Six cameras. That’s OPPO’s calling card with its latest flagship device Reno3 Pro that made its Middle East debut on March 18.
Undoubtedly, cameras are among the most used features and a make-or-break point when it comes to deciding your next smartphone purchase. And that’s where we began with our exclusive hands-on review of the phone.
First, the cold numbers: the quad-camera setup at the rear consists of a 64MP f/1.8 ‘ultra-clear’ primary camera, a 13MP f/2.4 telephoto lens, an 8MP ultra-wide-angle lens, and a 2MP mono lens.
In front, and on selfie-mode, OPPO has added an additional camera compared to the phone’s predecessor the Reno2, which was launched last year. The now pill-shaped dual punch hole camera on the Reno3 Pro consists of a 44MP primary selfie camera and a 2MP depth of field bokeh lens.
How do these six cameras operate in real-world scenarios? We took it out for a road-test in Dubai.
One of the most impressive features of the phone is the new ‘ultra-steady’ mode that is available when shooting videos from the rear camera. Think of it as an internal gimbal technology worked into your smartphone so that any shaky hand movements (or car movements in our case) didn’t result in the frame jumping up and down violently.
Surprisingly, we could rotate the phone an entire 360-degrees and the picture would always remain oriented the same way up on the 6.4-inch 1080p Super AMOLED panel.
Even in ultra-steady mode, we toggled the Pro mode on the screen, allowing the 8MP wide-angle lens to kick in. When we got to Downtown Dubai, we tested that wide-angle lens. OPPO claims that the lens can capture 119.9-degree shots and judge by our experience with the device; they aren’t off the mark.
When we wanted to know whether someone was really standing on the balcony of the 40th floor of a skyscraper around 200 metres away, that’s when the 13MP telephoto lens began to work wonders.
Three of those four rear cameras combine to offer 2X optical zoom, 5X hybrid zoom and up to 20x digital zoom. Even as we zoomed in, the clarity didn’t distort as much as we expected. But then again, the company released its Reno 10x Zoom last year, and have used that as a base since then to develop the zoom capabilities on this device.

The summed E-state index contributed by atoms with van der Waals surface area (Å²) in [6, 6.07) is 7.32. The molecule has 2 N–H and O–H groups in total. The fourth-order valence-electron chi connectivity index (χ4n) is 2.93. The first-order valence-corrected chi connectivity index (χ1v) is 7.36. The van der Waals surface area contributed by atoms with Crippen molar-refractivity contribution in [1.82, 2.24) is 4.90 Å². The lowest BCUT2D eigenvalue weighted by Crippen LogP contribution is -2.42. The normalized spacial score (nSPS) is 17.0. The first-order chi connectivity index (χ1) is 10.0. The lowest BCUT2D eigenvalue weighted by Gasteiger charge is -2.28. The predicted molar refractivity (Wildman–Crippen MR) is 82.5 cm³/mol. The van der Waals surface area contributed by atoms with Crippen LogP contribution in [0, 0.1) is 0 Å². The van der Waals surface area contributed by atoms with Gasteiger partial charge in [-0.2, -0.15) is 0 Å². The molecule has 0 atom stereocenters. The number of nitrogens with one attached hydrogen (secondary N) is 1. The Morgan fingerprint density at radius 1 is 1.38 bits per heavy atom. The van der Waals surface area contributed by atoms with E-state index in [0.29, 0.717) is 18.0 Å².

There is an option to capture 108MP ultra HD images too. We tested that with a mural painted on the wall. The colours rendered well and the clarity, as expected, was razor-sharp.
There’s also ‘ultra-dark mode’ that switches on automatically when the illumination is below 1 lux. We tested it just past sunset, and the images did positively look brighter than the photos we captured on similar devices under similar lighting conditions.
The single-most promising case for this phone’s camera and one that makes DSLRs further redundant is the ‘Expert mode’.
By toggling into Expert mode on the device, it gives users complete manual control over functions that assists professional photography. We could change the ISO setting (100-3200), adjust the shutter speed (1/8000s-32s), white balance (3000-10,000k), exposure value (-3-+3) and autofocus (0-1) capabilities.
But knowing in as much that our photography skills aren’t honed, we also chose to use the auto-mode within the Expert setting that allowed for the phone’s algorithms to configure the optimal settings automatically, allowing us to appear to be better photographers than we are.
Upfront, the selfies cameras aren’t an afterthought. There are a 44MP primary camera and a 2MP bokeh lens that allows for videos and images with a blurred background, putting the selfie-taker into the spotlight.
The Expert mode cannot be employed on the front camera, but helping selfie-takers look their best are specific AI-powered beauty modes which can make your eyes bigger, nose smaller, tuck your chin in or even just make your entire face ‘slimmer’.
Thankfully, we didn’t suffer from battery-anxiety when using this device – after a full day’s use – which included a photo and video shooting exercise for the most part of the evening, the 4025mAh battery had enough charge on it to make it through until the following morning which is when we needed to plug it in.
OPPO hasn’t, unfortunately, introduced wireless charging to this device, but attempted to make amends with its flash charging capability that charges the phone to nearly 50 per cent of its capacity in under 25 minutes.
The three-card tray on the device allows for dual SIMs in addition to a storage card, keeping in mind that the phone has storage options of 128GB/256GB. Google Assistant can be activated from the power button to the right edge of the device. There’s an under-screen fingerprint sensor, but keep in mind that the rear glossy body panel of the device does show up plenty of fingerprints.
As for the software, it operates an Android 10 with OPPO’s ColorOS7.1 layered above it and comes with 8GB RAM. We didn’t experience much lag when loading and opening apps on this device that supports 1080P streaming on Netflix backed by Dolby Atmos stereo sound.
The 256GB model is priced at Dhs1,899 and is available for pre-order from March 19, with deliveries in the UAE starting from March 26. Should you buy one? If a mid-priced device with a DSLR-baiting camera that is far more capable and agile than flagship devices in the market is a dealmaker, you already have your answer.
You can learn all about the new phone here.